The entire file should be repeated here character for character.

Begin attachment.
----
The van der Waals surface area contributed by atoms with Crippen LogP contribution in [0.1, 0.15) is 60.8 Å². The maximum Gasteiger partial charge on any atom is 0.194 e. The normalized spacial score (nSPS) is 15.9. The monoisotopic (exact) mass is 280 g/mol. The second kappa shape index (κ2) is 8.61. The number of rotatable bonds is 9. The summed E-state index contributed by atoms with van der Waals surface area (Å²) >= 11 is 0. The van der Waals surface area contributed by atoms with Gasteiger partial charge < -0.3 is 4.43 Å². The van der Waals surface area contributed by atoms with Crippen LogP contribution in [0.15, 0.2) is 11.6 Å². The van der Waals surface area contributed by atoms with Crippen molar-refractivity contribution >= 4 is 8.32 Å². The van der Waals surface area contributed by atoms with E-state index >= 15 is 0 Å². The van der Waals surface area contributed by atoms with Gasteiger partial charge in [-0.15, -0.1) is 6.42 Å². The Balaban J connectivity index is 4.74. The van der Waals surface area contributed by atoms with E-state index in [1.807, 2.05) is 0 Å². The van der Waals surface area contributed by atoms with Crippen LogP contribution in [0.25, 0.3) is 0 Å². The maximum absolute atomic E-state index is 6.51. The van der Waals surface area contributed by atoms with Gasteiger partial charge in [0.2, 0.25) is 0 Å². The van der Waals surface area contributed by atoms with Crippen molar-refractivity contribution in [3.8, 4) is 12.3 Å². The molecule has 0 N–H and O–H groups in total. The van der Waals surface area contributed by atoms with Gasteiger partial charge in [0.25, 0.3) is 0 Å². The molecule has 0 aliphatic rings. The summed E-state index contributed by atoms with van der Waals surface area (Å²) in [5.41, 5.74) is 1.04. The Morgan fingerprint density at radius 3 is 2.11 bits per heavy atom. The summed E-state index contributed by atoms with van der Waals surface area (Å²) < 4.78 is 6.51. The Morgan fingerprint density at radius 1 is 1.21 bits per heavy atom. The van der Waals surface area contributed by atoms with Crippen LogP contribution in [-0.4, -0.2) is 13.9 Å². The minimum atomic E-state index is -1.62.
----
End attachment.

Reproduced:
The van der Waals surface area contributed by atoms with Crippen LogP contribution in [0.1, 0.15) is 60.8 Å². The maximum Gasteiger partial charge on any atom is 0.194 e. The normalized spacial score (nSPS) is 15.9. The monoisotopic (exact) mass is 280 g/mol. The second kappa shape index (κ2) is 8.61. The number of rotatable bonds is 9. The summed E-state index contributed by atoms with van der Waals surface area (Å²) >= 11 is 0. The van der Waals surface area contributed by atoms with Gasteiger partial charge < -0.3 is 4.43 Å². The van der Waals surface area contributed by atoms with Crippen LogP contribution in [0.15, 0.2) is 11.6 Å². The van der Waals surface area contributed by atoms with Crippen molar-refractivity contribution >= 4 is 8.32 Å². The van der Waals surface area contributed by atoms with E-state index >= 15 is 0 Å². The van der Waals surface area contributed by atoms with Gasteiger partial charge in [-0.15, -0.1) is 6.42 Å². The Balaban J connectivity index is 4.74. The van der Waals surface area contributed by atoms with E-state index in [1.807, 2.05) is 0 Å². The van der Waals surface area contributed by atoms with Crippen LogP contribution in [0.25, 0.3) is 0 Å². The maximum absolute atomic E-state index is 6.51. The van der Waals surface area contributed by atoms with Gasteiger partial charge in [0.2, 0.25) is 0 Å². The van der Waals surface area contributed by atoms with Crippen molar-refractivity contribution in [3.8, 4) is 12.3 Å². The molecule has 0 N–H and O–H groups in total. The van der Waals surface area contributed by atoms with Gasteiger partial charge in [0.25, 0.3) is 0 Å². The molecule has 0 aliphatic rings. The summed E-state index contributed by atoms with van der Waals surface area (Å²) in [5.41, 5.74) is 1.04. The Morgan fingerprint density at radius 3 is 2.11 bits per heavy atom. The summed E-state index contributed by atoms with van der Waals surface area (Å²) < 4.78 is 6.51. The Morgan fingerprint density at radius 1 is 1.21 bits per heavy atom. The van der Waals surface area contributed by atoms with Crippen LogP contribution in [-0.4, -0.2) is 13.9 Å². The minimum atomic E-state index is -1.62.